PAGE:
Archive for November, 2012

Arizona wilderness news round-up for November 2012

Wednesday, November 21st, 2012

Here’s what’s happening in and around the wilder country of Arizona:

Forest Service to Offer Workshop in Williams on Applying for Jobs

WILLIAMS, Ariz. – The Kaibab and Coconino National Forests are offering a workshop in Williams on applying for Forest Service jobs. The workshop is sponsored by the Coconino and Kaibab National Forests’ Civil Rights Action Group.

The workshop is scheduled for the following date, time and location.

• Nov. 28; 5:30 to 7:30 p.m.

• Williams High School Library, 440 S. 7th St., Williams

• Contact: Margaret Hangan, (928) 635-8342, mhangan@fs.fed.us

Participants in the workshop will receive guidance and training on applying for permanent and seasonal Forest Service jobs. Current employees will be available to help lead individuals through the application process.

The workshops are intended for anyone interested in applying for Forest Service jobs. However, to be considered for employment, applicants must be 18 years of age or older at the time they begin work.

Information will be available on local, nationwide, seasonal and permanent positions with the agency. Career fields within the Forest Service include fire, range, timber, recreation, wildlife biology, botany, geology, hydrology, law enforcement, human resources, budget administration and more.

To view information about employment on the Kaibab National Forest, please visit www.fs.usda.gov/goto/kaibab/employment. To view information about employment on the Coconino National Forest, please visit www.fs.usda.gov/main/coconino/about-forest/jobs.

 

Game and Fish launches new “Recreational Access Arizona” web mapping tool

The Arizona Game and Fish Department has launched an exciting new web-based mapping tool, “Recreational Access Arizona,” that provides hunters, anglers, and other outdoor recreationists with important information about access to and through private lands.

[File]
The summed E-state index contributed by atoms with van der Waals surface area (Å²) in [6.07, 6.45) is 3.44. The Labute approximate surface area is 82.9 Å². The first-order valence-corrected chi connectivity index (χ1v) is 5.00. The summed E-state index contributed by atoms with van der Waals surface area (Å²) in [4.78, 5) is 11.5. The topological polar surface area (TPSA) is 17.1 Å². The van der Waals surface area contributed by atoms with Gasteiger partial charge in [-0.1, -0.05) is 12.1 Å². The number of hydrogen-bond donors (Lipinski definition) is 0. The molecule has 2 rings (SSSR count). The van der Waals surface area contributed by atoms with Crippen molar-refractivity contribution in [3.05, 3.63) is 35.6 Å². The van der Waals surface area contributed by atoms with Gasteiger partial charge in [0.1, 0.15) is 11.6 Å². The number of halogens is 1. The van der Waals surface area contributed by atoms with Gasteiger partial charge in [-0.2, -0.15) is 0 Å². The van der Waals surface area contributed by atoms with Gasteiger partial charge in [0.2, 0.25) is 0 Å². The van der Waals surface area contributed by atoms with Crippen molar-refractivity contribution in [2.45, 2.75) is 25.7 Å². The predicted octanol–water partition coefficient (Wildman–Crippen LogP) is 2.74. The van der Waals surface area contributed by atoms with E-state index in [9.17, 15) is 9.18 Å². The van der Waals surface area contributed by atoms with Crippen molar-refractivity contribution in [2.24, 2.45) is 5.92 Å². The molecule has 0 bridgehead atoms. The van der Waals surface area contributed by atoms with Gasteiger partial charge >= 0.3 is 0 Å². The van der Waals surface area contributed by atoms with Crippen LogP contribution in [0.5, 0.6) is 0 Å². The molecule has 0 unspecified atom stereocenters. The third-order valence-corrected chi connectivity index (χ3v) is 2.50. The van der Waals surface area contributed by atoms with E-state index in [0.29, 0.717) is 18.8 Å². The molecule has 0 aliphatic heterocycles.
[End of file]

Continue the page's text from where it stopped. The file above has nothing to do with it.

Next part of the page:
The free tool, which utilizes GIS mapping technology, is available at www.azaccessmap.com.

Recreational Access Arizona was developed as part of the Game and Fish Department’s efforts to secure, maintain and enhance public recreational access to private lands, or to federal or state-owned lands that are “land-locked” by private lands. It provides a wealth of other information as well.

Want to see the boundaries of the Game Management Unit you’re in or where water catchments are located? Are you interested in what wildlife species are in a particular area? All the information is available with the click of a mouse anywhere on the map. The more places you click, the more information you can find.

To help get you started, just click on the “How to Use the Map” link in the upper right-hand corner of the page after you’ve logged on.

Even more exciting is that you can create your own map using this tool with a topographic map, aerial images, or street maps as the background. Just export the map you make and print it out on your home printer, or take it in to a printing service to print a large map.

Development and maintenance of this tool was made possible through a grant that Game and Fish received from the Voluntary Public Access and Habitat Incentive Program, which is a federal program authorized in the 2012 Farm Bill.

The department plans to add information that is useful to hunters and other outdoor recreationists over time, so users are encouraged to use the “Send Comments” link in the upper right-hand portion of the web page to e-mail comments for consideration.

For more information, visit www.azaccessmap.com.

It is this author’s opinion that this site is actually really, really cool – but I look at maps for fun!

 

Tonto NF Has No Plan to manage wild horses

So rumors of a round-up/slaughter are just rumors. From Neil Bosworth, Forest Supervisor:

Phoenix (June 11, 2012) — There is apparently misinformation circulating on the internet and in the media that there is to be a “roundup” and “slaughter” of horses on the Tonto National Forest.

We have been contacted by many people to express their concerns and would like to reassure them:  There is no formalized plan for managing the horses on the forest. Forest specialists are still gathering information and looking at all options. No plan will be fully formalized until data gathering has been completed and options for herd management fully explored.

A multi-agency working group was formed in 2011 to effectively manage the growing horse population on the forest which is posing increased safety hazards to both horses and human visitors. During their initial meetings, the group focused directly on researching a contraception program which was being effectively used by the Salt River Pima Indian Community for horse herd management. That community’s program is considered a benchmark to evaluate the possible success of a contraception program for the forest horses.

After this year’s wildfire season is over, it is planned that the group will continue meeting as forest specialists continue to gather information, such as what size the herd is, what the age and gender count is, etc.